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Stress less

Implementing an effective fly control program is good for cattle and producers
Story and photos by: Allison Parker 3/25/2020

 

First Farmers Cooperative member Harold Maners of Decaturville understands the value of feeding Co-op minerals with fly control, which is why, as a part of his year-round program, he provides the supplemental nutrition beginning early April through November.
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When flies arrive on the farm, so does stress. Not only does the producer suffer as he or she wonders how much damage the flies will do to the herd, but, more importantly, the pesky insects create a stressful environment for cattle, which ultimately affects the bottom line.

As the cattle attempt to ward off the flies, their grazing is interrupted, and the results are often decreased weight gain and reduced milk production. A year-round fly control program built around Co-op

minerals containing feed-through larvacide can effectively reduce the impact of flies on a herd.

There are three major species of flies with potential to afflict cattle: house flies, horn flies, and face flies. Of these, horn flies are by far the most costly. They are often confused with face flies. The horn fly however, is a small, black insect about the size of a grain of rice that spend the majority of its life on the back, shoulders, and belly of its host.

Co-op Animal Health specialist urge farmers to act now to get ahead of horn fly populations. The first flies will begin to emerge when daily temperatures reach 65 degrees for a period of two weeks, and as the spring and summer progress, limiting numbers becomes more difficult and less effective.

Harold Maners, a cattle producer Decaturville, understands the value of these minerals as they do all they can to stay ahead of the flies. Harold utilizes a year-round fly control program for the 50 commercial Angus mama cows and calves that he manages on his multigenerational family farm.

“Harold has impressed me because he is interested in every aspect of total management of his cattle,” says Mark Bentley, Tennessee Farmers Cooperative livestock specialist. “He focuses on best management practices like rotational grazing layout, proper selection of forages, and an extensive fly control plan. He is truly devoted to having the best total package program for his cattle.”

Harold, a First Farmers Cooperative member, begins his fly control efforts in early April and provides Supreme Hi Mag Cattle Mineral with Fly Control (#96623) free choice for his cattle through May. In June, he switches to Supreme IGR Fly Control Cattle Mineral (#96622) and

continues using it into November.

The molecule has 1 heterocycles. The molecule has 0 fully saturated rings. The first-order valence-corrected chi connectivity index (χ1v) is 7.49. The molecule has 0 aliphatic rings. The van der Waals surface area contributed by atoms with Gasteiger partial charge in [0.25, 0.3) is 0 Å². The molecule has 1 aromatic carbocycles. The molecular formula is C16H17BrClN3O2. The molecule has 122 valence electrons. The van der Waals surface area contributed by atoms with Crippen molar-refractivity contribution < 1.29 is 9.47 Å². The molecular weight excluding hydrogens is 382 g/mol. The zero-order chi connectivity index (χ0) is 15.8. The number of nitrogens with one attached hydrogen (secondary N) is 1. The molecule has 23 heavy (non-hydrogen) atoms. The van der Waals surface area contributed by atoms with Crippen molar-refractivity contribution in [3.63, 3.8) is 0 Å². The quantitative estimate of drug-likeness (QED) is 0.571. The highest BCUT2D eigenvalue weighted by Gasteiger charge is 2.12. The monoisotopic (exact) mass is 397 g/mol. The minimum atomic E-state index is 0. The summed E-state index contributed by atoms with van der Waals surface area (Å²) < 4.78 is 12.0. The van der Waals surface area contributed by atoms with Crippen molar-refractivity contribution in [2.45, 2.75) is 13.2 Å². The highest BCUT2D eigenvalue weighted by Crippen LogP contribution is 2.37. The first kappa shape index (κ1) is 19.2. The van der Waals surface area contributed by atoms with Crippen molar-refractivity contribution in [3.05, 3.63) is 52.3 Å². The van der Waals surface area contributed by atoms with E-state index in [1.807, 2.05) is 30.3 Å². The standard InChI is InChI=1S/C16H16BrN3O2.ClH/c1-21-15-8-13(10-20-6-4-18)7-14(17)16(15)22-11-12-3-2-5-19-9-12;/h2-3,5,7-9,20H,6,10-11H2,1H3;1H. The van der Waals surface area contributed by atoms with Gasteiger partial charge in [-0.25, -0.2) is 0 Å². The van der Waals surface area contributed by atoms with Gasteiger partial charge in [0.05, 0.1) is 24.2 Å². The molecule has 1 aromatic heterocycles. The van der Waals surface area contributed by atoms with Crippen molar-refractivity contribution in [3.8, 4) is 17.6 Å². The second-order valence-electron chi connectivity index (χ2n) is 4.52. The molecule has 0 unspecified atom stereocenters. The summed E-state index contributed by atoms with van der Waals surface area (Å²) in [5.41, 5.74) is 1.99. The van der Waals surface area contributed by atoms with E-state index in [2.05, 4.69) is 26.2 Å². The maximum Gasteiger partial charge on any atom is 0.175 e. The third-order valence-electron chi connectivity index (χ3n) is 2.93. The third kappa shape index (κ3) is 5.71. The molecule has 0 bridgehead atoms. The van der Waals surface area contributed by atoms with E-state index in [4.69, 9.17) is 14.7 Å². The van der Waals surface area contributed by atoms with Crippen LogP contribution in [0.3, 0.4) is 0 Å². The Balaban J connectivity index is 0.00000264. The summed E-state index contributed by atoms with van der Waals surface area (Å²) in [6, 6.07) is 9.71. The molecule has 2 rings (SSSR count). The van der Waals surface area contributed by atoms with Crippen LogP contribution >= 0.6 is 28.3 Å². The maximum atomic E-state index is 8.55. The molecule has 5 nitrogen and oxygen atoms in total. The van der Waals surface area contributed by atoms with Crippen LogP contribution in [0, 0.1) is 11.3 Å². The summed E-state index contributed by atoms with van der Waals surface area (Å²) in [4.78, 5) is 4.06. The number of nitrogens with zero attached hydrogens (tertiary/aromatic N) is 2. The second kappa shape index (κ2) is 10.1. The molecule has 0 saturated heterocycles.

Providing early spring to late fall access to the IGR mineral will produce optimum results, says Mark. The insect growth regulator (IGR) prevents horn fly eggs from developing into adults by passing through the animal’s digestive tract unaffected and into the manure where it interrupts the life cycle of the fly. The extended timeline ensures the IGR is available during every stage of the fly’s lifespan — from egg to adulthood.

Beginning in late May, Harold takes the extra step to have First Farmers Co-op’s livestock team work his cattle. While on the farm, the team gives the cattle all their vaccinations and applies fly control insecticide ear tags. They also add a pour-on dewormer, like Eprinex or Cydectin, to help prepare the cattle for the worst of the fly season in the summer and fall.

“You get the best control when you do like Mr. Harold does and use minerals as part of a total program,” says Mark. “There are lots of options for a total program that include pour-ons, sprays, back rubs, or fly tags. A total program really works best.”

During this entire process, Harold works closely with First Farmers livestock specialist Jeremy Jones to select the right mix of products for maximum benefit and to reduce the likelihood that the flies build resistance.

“Having the Co-op is so helpful for me because their people know what they’re talking about,” says Harold. “It’s convenient, and they do a good job with whatever you ask for. They have everything you need for the farm, and they have good people to work with.”

Co-op minerals with IGR are the cornerstone of Harold’s fly control program, but he says the addition of other control methods like insecticide ear tags and a pour-on enhances his coverage.

“You have to do everything possible to get rid of flies,” he says. “Flies will cost you pounds per day, and ultimately hurt your bottom line more than you ever realized.”

 
 
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